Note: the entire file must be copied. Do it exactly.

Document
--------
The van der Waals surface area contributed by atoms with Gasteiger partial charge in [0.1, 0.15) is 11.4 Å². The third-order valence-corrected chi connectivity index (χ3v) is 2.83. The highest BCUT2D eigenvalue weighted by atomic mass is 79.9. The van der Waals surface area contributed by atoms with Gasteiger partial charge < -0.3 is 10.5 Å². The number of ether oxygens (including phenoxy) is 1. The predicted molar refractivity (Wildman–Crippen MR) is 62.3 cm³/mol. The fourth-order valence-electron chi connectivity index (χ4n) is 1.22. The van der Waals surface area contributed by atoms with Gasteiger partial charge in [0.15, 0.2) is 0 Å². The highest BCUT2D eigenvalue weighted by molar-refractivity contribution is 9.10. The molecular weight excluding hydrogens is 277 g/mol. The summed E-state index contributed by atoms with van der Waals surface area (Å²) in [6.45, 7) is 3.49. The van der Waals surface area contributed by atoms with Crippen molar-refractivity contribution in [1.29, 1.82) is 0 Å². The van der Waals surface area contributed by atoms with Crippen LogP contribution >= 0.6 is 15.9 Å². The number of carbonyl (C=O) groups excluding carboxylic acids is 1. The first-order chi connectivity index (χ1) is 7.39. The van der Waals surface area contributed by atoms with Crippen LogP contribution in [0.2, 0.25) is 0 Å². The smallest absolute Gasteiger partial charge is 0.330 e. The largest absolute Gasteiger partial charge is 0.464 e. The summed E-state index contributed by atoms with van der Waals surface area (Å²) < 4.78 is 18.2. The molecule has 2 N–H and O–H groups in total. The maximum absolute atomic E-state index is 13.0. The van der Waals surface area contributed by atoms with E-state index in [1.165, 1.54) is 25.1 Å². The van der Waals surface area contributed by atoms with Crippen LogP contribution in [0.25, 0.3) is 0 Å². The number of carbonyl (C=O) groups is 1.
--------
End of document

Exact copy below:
The van der Waals surface area contributed by atoms with Gasteiger partial charge in [0.1, 0.15) is 11.4 Å². The third-order valence-corrected chi connectivity index (χ3v) is 2.83. The highest BCUT2D eigenvalue weighted by atomic mass is 79.9. The van der Waals surface area contributed by atoms with Gasteiger partial charge < -0.3 is 10.5 Å². The number of ether oxygens (including phenoxy) is 1. The predicted molar refractivity (Wildman–Crippen MR) is 62.3 cm³/mol. The fourth-order valence-electron chi connectivity index (χ4n) is 1.22. The van der Waals surface area contributed by atoms with Gasteiger partial charge in [0.15, 0.2) is 0 Å². The highest BCUT2D eigenvalue weighted by molar-refractivity contribution is 9.10. The molecular weight excluding hydrogens is 277 g/mol. The summed E-state index contributed by atoms with van der Waals surface area (Å²) in [6.45, 7) is 3.49. The van der Waals surface area contributed by atoms with Crippen molar-refractivity contribution in [1.29, 1.82) is 0 Å². The van der Waals surface area contributed by atoms with Crippen LogP contribution >= 0.6 is 15.9 Å². The number of carbonyl (C=O) groups excluding carboxylic acids is 1. The first-order chi connectivity index (χ1) is 7.39. The van der Waals surface area contributed by atoms with Crippen LogP contribution in [0.2, 0.25) is 0 Å². The smallest absolute Gasteiger partial charge is 0.330 e. The largest absolute Gasteiger partial charge is 0.464 e. The summed E-state index contributed by atoms with van der Waals surface area (Å²) < 4.78 is 18.2. The molecule has 2 N–H and O–H groups in total. The maximum absolute atomic E-state index is 13.0. The van der Waals surface area contributed by atoms with E-state index in [1.165, 1.54) is 25.1 Å². The van der Waals surface area contributed by atoms with Crippen LogP contribution in [0.25, 0.3) is 0 Å². The number of carbonyl (C=O) groups is 1.